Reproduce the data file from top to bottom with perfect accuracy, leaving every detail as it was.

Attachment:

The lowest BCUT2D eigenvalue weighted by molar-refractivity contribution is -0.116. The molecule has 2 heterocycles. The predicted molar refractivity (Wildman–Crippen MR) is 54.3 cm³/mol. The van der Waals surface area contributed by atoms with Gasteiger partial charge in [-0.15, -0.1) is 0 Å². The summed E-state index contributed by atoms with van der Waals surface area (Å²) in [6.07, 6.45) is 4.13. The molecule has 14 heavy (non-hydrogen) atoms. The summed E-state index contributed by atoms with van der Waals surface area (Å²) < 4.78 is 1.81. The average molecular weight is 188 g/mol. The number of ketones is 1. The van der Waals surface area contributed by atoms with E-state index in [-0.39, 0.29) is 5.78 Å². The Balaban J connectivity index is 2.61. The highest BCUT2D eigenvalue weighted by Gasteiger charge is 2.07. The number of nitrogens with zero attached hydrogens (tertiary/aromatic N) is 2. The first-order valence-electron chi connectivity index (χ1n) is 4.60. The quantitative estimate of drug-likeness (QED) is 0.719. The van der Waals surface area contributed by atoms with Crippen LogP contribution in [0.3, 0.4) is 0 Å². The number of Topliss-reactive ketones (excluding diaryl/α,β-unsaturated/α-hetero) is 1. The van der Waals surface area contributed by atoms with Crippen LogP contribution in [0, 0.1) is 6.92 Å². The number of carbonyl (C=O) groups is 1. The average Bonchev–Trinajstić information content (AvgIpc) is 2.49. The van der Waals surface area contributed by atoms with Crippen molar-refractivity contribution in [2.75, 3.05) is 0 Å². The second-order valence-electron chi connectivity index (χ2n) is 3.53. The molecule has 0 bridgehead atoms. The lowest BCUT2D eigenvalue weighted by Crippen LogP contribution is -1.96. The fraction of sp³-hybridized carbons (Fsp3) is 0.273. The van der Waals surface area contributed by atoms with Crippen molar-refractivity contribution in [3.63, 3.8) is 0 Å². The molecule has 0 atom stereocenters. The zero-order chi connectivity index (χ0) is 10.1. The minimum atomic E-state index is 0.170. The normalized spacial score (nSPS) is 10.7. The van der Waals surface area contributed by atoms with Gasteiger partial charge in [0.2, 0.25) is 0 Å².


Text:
The lowest BCUT2D eigenvalue weighted by molar-refractivity contribution is -0.116. The molecule has 2 heterocycles. The predicted molar refractivity (Wildman–Crippen MR) is 54.3 cm³/mol. The van der Waals surface area contributed by atoms with Gasteiger partial charge in [-0.15, -0.1) is 0 Å². The summed E-state index contributed by atoms with van der Waals surface area (Å²) in [6.07, 6.45) is 4.13. The molecule has 14 heavy (non-hydrogen) atoms. The summed E-state index contributed by atoms with van der Waals surface area (Å²) < 4.78 is 1.81. The average molecular weight is 188 g/mol. The number of ketones is 1. The van der Waals surface area contributed by atoms with E-state index in [-0.39, 0.29) is 5.78 Å². The Balaban J connectivity index is 2.61. The highest BCUT2D eigenvalue weighted by Gasteiger charge is 2.07. The number of nitrogens with zero attached hydrogens (tertiary/aromatic N) is 2. The first-order valence-electron chi connectivity index (χ1n) is 4.60. The quantitative estimate of drug-likeness (QED) is 0.719. The van der Waals surface area contributed by atoms with Crippen LogP contribution in [0.3, 0.4) is 0 Å². The number of Topliss-reactive ketones (excluding diaryl/α,β-unsaturated/α-hetero) is 1. The van der Waals surface area contributed by atoms with Crippen LogP contribution in [0, 0.1) is 6.92 Å². The number of carbonyl (C=O) groups is 1. The average Bonchev–Trinajstić information content (AvgIpc) is 2.49. The van der Waals surface area contributed by atoms with Crippen molar-refractivity contribution in [2.75, 3.05) is 0 Å². The second-order valence-electron chi connectivity index (χ2n) is 3.53. The molecule has 0 bridgehead atoms. The lowest BCUT2D eigenvalue weighted by Crippen LogP contribution is -1.96. The fraction of sp³-hybridized carbons (Fsp3) is 0.273. The van der Waals surface area contributed by atoms with Crippen molar-refractivity contribution in [3.63, 3.8) is 0 Å². The molecule has 0 atom stereocenters. The zero-order chi connectivity index (χ0) is 10.1. The minimum atomic E-state index is 0.170. The normalized spacial score (nSPS) is 10.7. The van der Waals surface area contributed by atoms with Gasteiger partial charge in [0.2, 0.25) is 0 Å².